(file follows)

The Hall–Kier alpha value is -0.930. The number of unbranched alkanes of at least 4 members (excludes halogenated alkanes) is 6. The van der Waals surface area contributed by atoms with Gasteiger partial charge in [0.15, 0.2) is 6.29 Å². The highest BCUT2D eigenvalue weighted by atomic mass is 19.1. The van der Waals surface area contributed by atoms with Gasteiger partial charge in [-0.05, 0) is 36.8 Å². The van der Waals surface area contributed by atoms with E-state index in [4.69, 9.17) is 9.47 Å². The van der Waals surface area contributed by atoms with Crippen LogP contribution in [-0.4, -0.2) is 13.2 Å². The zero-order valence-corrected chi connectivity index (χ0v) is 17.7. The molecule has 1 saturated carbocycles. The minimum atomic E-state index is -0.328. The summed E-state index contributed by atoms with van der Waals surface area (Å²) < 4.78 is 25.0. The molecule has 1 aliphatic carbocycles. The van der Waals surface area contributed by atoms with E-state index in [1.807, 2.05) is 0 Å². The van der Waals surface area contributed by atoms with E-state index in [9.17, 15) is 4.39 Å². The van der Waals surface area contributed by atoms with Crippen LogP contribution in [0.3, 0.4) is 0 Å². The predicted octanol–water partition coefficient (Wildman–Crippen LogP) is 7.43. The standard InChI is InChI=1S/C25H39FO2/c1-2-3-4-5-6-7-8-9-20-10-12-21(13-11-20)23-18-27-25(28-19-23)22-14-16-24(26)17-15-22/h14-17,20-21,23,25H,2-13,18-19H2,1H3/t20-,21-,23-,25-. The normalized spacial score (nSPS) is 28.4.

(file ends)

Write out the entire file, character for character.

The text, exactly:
The Hall–Kier alpha value is -0.930. The number of unbranched alkanes of at least 4 members (excludes halogenated alkanes) is 6. The van der Waals surface area contributed by atoms with Gasteiger partial charge in [0.15, 0.2) is 6.29 Å². The highest BCUT2D eigenvalue weighted by atomic mass is 19.1. The van der Waals surface area contributed by atoms with Gasteiger partial charge in [-0.05, 0) is 36.8 Å². The van der Waals surface area contributed by atoms with E-state index in [4.69, 9.17) is 9.47 Å². The van der Waals surface area contributed by atoms with Crippen LogP contribution in [-0.4, -0.2) is 13.2 Å². The zero-order valence-corrected chi connectivity index (χ0v) is 17.7. The molecule has 1 saturated carbocycles. The minimum atomic E-state index is -0.328. The summed E-state index contributed by atoms with van der Waals surface area (Å²) < 4.78 is 25.0. The molecule has 1 aliphatic carbocycles. The van der Waals surface area contributed by atoms with E-state index in [1.807, 2.05) is 0 Å². The van der Waals surface area contributed by atoms with E-state index in [9.17, 15) is 4.39 Å². The van der Waals surface area contributed by atoms with Crippen LogP contribution in [0.3, 0.4) is 0 Å². The predicted octanol–water partition coefficient (Wildman–Crippen LogP) is 7.43. The standard InChI is InChI=1S/C25H39FO2/c1-2-3-4-5-6-7-8-9-20-10-12-21(13-11-20)23-18-27-25(28-19-23)22-14-16-24(26)17-15-22/h14-17,20-21,23,25H,2-13,18-19H2,1H3/t20-,21-,23-,25-. The normalized spacial score (nSPS) is 28.4.